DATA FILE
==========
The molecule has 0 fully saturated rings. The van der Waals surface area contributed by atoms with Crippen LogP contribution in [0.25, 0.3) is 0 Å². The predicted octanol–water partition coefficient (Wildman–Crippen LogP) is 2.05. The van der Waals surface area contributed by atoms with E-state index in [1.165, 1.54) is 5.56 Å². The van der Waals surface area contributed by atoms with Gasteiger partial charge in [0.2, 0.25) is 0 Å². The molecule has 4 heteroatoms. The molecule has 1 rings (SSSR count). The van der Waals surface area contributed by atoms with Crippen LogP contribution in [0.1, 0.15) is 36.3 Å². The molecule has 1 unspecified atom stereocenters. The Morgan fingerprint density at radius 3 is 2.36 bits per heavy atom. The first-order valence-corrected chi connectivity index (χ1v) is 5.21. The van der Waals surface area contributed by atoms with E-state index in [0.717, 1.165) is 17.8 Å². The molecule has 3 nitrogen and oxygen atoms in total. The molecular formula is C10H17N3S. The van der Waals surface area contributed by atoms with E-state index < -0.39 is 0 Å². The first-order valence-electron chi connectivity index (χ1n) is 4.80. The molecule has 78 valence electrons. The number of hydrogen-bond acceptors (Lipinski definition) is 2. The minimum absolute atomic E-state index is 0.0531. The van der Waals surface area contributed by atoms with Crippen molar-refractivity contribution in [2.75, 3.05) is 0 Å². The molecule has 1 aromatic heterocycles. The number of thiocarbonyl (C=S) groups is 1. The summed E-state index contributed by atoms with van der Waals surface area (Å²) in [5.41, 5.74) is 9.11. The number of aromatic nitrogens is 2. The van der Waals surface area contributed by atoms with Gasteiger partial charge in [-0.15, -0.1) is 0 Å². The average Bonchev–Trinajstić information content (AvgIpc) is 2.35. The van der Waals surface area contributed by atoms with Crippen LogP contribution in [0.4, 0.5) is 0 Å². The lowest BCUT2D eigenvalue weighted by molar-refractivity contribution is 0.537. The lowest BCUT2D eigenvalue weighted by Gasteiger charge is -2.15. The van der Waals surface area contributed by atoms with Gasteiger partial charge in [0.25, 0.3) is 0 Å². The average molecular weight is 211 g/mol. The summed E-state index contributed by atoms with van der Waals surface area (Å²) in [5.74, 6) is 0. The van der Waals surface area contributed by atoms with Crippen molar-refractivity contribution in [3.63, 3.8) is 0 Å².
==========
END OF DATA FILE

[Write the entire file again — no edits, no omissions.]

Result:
The molecule has 0 fully saturated rings. The van der Waals surface area contributed by atoms with Crippen LogP contribution in [0.25, 0.3) is 0 Å². The predicted octanol–water partition coefficient (Wildman–Crippen LogP) is 2.05. The van der Waals surface area contributed by atoms with E-state index in [1.165, 1.54) is 5.56 Å². The van der Waals surface area contributed by atoms with Gasteiger partial charge in [0.2, 0.25) is 0 Å². The molecule has 4 heteroatoms. The molecule has 1 rings (SSSR count). The van der Waals surface area contributed by atoms with Crippen LogP contribution in [0.1, 0.15) is 36.3 Å². The molecule has 1 unspecified atom stereocenters. The Morgan fingerprint density at radius 3 is 2.36 bits per heavy atom. The first-order valence-corrected chi connectivity index (χ1v) is 5.21. The van der Waals surface area contributed by atoms with E-state index in [0.717, 1.165) is 17.8 Å². The molecule has 3 nitrogen and oxygen atoms in total. The molecular formula is C10H17N3S. The van der Waals surface area contributed by atoms with E-state index < -0.39 is 0 Å². The first-order valence-electron chi connectivity index (χ1n) is 4.80. The molecule has 78 valence electrons. The number of hydrogen-bond acceptors (Lipinski definition) is 2. The minimum absolute atomic E-state index is 0.0531. The van der Waals surface area contributed by atoms with Crippen molar-refractivity contribution in [2.75, 3.05) is 0 Å². The molecule has 1 aromatic heterocycles. The number of thiocarbonyl (C=S) groups is 1. The summed E-state index contributed by atoms with van der Waals surface area (Å²) in [5.41, 5.74) is 9.11. The number of aromatic nitrogens is 2. The van der Waals surface area contributed by atoms with Gasteiger partial charge in [-0.15, -0.1) is 0 Å². The average Bonchev–Trinajstić information content (AvgIpc) is 2.35. The van der Waals surface area contributed by atoms with Crippen LogP contribution in [0.4, 0.5) is 0 Å². The lowest BCUT2D eigenvalue weighted by molar-refractivity contribution is 0.537. The lowest BCUT2D eigenvalue weighted by Gasteiger charge is -2.15. The van der Waals surface area contributed by atoms with Gasteiger partial charge in [0.25, 0.3) is 0 Å². The average molecular weight is 211 g/mol. The summed E-state index contributed by atoms with van der Waals surface area (Å²) in [5.74, 6) is 0. The van der Waals surface area contributed by atoms with Crippen molar-refractivity contribution in [3.63, 3.8) is 0 Å².